Yet both sources have serious flaws.  The first trial was made under duress; Joan was kept in appalling conditions, with little food or water, and subject to hostile questions repeatedly asked. Under these trying circumstances, Joan often changed her answers.  The second trial occurred twenty-years after her execution, when the cult of Joan of Arc was on the rise.  She was already becoming the national symbol of a resurgent France, and fading memories were influenced by this growing luster.

Despite this, Harrison does an excellent job of steering through the primary source material, always patient with the documents, always critical of their veracity as she uses them to develop a coherent narrative of one of the most important women of all time.  In the end, her book weaves deftly about these various threads, because both the history and the legend of Joan of Arc are key to understanding who she was, what she accomplished, and her six-hundred year legacy.

Thursday, July 16, 2015

Pious Fraud

Visions of a Compassionate World by Menachem Ekstein is purported to be a work of Polish Chasid between the world wars.  Ekstein wrote this book as a meditation manual.  In this regard, it is successful. Visions presents all the major methods of meditation, giving clear and concise examples of both theory and practice.

The problem is, the book has a very contemporary tone and feel.  There is nothing about it that suggests a Chasid in 1930 would have written it, let alone a secular Jew engaged in meditation.  All of the theories and practices in this work are well-known in contemporary Jewish and non-Jewish circles.  I have the strange feeling that the translators of this book, who have the requisite background in modern meditation, are engaged in a bit of pious fraud.
It is my hunch that Starrett and Zeller are the real authors of Visions of a Compassionate World.

Monday, July 6, 2015

Mao Zedong: On Guerrilla Warfare

“When the enemy advances, withdraw; when he stops, harass; when he tires, strike; when he retreats, pursue.”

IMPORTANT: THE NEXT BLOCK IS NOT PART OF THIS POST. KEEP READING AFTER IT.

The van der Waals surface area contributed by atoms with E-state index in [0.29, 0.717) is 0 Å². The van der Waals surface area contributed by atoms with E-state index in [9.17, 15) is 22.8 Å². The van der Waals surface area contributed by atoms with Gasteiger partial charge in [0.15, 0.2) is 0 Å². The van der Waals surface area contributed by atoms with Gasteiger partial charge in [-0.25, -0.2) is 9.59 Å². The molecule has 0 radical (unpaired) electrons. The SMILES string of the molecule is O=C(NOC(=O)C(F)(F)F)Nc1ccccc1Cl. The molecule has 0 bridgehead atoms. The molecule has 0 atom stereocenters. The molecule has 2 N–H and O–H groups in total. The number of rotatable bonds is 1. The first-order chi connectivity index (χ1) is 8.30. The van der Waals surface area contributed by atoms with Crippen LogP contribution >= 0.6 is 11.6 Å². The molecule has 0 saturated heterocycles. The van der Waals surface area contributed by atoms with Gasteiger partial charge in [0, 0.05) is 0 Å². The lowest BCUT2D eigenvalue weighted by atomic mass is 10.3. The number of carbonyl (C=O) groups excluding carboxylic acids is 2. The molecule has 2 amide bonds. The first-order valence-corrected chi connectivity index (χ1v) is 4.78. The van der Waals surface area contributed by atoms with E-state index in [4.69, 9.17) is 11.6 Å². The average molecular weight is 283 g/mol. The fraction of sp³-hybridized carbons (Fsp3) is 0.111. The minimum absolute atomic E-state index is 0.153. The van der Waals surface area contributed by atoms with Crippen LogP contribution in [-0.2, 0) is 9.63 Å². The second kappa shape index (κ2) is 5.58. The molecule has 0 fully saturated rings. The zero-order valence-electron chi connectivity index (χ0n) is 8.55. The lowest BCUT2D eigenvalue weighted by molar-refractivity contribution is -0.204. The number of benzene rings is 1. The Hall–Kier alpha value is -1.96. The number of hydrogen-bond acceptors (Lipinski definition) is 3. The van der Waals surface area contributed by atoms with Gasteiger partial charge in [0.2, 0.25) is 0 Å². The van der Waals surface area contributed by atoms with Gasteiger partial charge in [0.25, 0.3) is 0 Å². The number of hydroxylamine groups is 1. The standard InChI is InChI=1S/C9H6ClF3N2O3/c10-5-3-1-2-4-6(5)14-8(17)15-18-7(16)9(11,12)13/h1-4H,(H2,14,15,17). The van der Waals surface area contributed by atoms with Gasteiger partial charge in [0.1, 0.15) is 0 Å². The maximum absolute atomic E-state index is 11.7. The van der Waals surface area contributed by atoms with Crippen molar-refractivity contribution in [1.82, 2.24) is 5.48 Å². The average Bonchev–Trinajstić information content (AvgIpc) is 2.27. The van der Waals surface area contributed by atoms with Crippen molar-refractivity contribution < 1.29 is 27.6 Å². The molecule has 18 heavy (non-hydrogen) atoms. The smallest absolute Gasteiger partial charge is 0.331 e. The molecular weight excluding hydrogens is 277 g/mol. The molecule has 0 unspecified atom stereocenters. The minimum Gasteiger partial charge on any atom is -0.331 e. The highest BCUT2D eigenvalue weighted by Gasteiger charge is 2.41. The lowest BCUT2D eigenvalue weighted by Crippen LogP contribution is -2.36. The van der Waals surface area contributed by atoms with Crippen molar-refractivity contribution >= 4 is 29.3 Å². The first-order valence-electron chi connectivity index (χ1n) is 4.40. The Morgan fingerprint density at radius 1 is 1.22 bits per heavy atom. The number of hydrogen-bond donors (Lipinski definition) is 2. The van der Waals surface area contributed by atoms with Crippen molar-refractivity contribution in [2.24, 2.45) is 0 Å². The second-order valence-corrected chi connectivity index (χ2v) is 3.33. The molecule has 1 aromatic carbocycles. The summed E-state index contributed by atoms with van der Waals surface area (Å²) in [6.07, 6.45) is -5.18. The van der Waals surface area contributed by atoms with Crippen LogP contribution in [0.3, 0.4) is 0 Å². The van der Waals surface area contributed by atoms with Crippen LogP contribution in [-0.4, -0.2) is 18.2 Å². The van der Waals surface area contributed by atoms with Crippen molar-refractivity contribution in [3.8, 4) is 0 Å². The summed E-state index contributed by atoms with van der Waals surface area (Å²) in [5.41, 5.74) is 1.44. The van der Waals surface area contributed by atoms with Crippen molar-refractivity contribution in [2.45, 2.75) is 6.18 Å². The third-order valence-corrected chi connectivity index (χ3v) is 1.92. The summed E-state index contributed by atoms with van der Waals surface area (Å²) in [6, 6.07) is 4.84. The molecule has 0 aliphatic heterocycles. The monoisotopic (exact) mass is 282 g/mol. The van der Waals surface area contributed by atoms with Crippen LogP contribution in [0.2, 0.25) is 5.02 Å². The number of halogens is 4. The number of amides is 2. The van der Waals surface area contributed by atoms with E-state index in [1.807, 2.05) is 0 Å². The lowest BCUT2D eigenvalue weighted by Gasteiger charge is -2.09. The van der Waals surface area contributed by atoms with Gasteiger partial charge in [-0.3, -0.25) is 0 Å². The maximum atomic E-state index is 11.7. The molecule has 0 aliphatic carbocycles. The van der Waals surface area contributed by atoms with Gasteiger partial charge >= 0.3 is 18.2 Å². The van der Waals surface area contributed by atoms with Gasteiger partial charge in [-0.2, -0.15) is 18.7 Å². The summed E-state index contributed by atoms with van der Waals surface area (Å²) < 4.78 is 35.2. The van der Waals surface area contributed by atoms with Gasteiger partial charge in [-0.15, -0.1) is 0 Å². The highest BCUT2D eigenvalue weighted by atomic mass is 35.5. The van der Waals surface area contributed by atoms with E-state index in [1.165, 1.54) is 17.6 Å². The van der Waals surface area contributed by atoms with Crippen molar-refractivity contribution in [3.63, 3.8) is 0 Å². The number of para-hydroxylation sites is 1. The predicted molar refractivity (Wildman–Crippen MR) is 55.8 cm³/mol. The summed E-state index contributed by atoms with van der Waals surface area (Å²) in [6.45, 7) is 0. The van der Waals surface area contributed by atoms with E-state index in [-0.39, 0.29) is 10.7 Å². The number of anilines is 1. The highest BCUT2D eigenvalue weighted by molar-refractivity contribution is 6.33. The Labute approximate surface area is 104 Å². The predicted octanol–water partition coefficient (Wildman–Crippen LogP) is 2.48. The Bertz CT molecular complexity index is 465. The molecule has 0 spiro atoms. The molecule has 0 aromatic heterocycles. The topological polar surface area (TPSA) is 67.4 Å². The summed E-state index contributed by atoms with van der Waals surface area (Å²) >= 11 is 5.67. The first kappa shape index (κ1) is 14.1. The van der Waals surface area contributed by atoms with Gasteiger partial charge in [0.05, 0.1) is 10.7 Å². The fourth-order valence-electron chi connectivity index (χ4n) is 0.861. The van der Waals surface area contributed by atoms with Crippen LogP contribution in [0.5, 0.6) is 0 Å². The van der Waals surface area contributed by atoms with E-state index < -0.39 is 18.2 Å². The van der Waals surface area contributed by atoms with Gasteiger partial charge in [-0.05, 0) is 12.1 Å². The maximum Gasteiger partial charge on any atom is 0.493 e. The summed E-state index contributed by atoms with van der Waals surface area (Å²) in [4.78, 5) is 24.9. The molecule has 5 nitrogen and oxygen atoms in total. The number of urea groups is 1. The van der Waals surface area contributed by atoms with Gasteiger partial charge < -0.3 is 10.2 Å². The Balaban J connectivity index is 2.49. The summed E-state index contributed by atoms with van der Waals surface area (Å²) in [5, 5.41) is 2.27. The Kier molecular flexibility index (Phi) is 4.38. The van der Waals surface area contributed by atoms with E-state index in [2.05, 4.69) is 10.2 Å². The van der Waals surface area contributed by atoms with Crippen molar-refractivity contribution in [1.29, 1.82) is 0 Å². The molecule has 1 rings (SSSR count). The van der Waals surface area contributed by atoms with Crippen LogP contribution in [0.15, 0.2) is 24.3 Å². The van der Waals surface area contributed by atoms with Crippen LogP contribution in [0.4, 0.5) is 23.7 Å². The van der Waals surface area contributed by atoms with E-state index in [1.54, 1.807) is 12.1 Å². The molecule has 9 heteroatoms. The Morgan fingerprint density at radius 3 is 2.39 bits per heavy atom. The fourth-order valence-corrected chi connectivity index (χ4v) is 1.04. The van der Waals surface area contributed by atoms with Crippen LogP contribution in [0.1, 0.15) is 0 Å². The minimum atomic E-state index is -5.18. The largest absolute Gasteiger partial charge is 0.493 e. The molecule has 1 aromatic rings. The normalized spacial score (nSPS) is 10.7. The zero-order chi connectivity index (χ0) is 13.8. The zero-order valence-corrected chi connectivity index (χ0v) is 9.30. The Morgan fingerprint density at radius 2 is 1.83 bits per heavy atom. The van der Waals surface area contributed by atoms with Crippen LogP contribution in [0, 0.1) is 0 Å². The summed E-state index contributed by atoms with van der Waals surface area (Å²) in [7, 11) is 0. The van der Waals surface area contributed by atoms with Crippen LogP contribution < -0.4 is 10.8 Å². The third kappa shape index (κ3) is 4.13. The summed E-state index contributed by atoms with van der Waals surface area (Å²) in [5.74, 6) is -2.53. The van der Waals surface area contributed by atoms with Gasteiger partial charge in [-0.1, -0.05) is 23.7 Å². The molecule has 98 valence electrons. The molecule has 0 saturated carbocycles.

This is one of the more famous quotes from Mao Zedong’s small book On Guerrilla Warfare. This book is not so much a how-to venture on the tactics of waging a guerrilla war; the reader does not get instructions, say, on how to blow up train tracks. Rather, the book explains how to create a guerrilla band, organize its members, keep them supplied, and most importantly, provide them with the proper political education so they can view the armed struggle (in this case, against the Japanese) from the proper prospective.

Although Mao writes very much about a national unity campaign against the Japanese (the combined efforts of the Chinese Communists and the Chinese Nationalists) this all important political element instilled in the fighters and the peasants who provide them with food and supplies is of obvious and overwhelming importance. 

This is apparent by looking at Chinese history after World War II.  Mao struggle against the Nationalists, who had superior numbers and firepower, led to his victory.  This little book provided some of the ideological base for unforeseen upset.

Wednesday, July 1, 2015


If you are going to isolate the two poles of experience in Rebbe Nachman’s world of Chassidus, it would be Azmara and Ayeh.  As is obvious from the title of this book, the topic here is Ayeh.  It is the older Hebrew word for “where” and it is the opening word to the question “Ayeh makom kevodo” or, where is the place of his (G-d’s) glory.

For Bratslavers, losing one’s way in the quest for a greater connection to HaShem is not a shameful thing.  In fact, it is a key component of spiritual growth.  But it comes with dangers.  It can lead to depression, and then, chas v’shalom, to various errors or sins.  So in this state, even asking the question “where is the place of his glory” opens up a channel to HaShem.  Simply stating the question, with all its ramifications of pathos, sorrow, yearning, confusion, and hope, is the first step to an answer.